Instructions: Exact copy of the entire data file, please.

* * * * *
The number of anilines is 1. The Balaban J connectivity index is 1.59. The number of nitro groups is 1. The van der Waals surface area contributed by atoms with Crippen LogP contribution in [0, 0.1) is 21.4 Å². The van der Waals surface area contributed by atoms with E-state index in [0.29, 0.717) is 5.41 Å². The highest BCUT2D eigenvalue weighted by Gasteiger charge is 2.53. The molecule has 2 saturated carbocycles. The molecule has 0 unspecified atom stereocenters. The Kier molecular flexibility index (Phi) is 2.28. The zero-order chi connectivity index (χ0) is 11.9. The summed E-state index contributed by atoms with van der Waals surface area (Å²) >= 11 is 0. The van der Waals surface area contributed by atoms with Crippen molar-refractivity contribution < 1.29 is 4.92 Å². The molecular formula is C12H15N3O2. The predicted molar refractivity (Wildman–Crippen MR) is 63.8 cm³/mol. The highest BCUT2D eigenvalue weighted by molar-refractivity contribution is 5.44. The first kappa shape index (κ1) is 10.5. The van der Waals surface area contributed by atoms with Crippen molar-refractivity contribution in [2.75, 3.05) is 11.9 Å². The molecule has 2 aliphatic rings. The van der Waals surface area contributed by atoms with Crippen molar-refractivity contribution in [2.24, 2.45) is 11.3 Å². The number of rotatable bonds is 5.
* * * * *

The number of anilines is 1. The Balaban J connectivity index is 1.59. The number of nitro groups is 1. The van der Waals surface area contributed by atoms with Crippen LogP contribution in [0, 0.1) is 21.4 Å². The van der Waals surface area contributed by atoms with E-state index in [0.29, 0.717) is 5.41 Å². The highest BCUT2D eigenvalue weighted by Gasteiger charge is 2.53. The molecule has 2 saturated carbocycles. The molecule has 0 unspecified atom stereocenters. The Kier molecular flexibility index (Phi) is 2.28. The zero-order chi connectivity index (χ0) is 11.9. The summed E-state index contributed by atoms with van der Waals surface area (Å²) >= 11 is 0. The van der Waals surface area contributed by atoms with Crippen molar-refractivity contribution < 1.29 is 4.92 Å². The molecular formula is C12H15N3O2. The predicted molar refractivity (Wildman–Crippen MR) is 63.8 cm³/mol. The highest BCUT2D eigenvalue weighted by molar-refractivity contribution is 5.44. The first kappa shape index (κ1) is 10.5. The van der Waals surface area contributed by atoms with Crippen molar-refractivity contribution in [2.75, 3.05) is 11.9 Å². The molecule has 2 aliphatic rings. The van der Waals surface area contributed by atoms with Crippen molar-refractivity contribution in [2.24, 2.45) is 11.3 Å². The number of rotatable bonds is 5.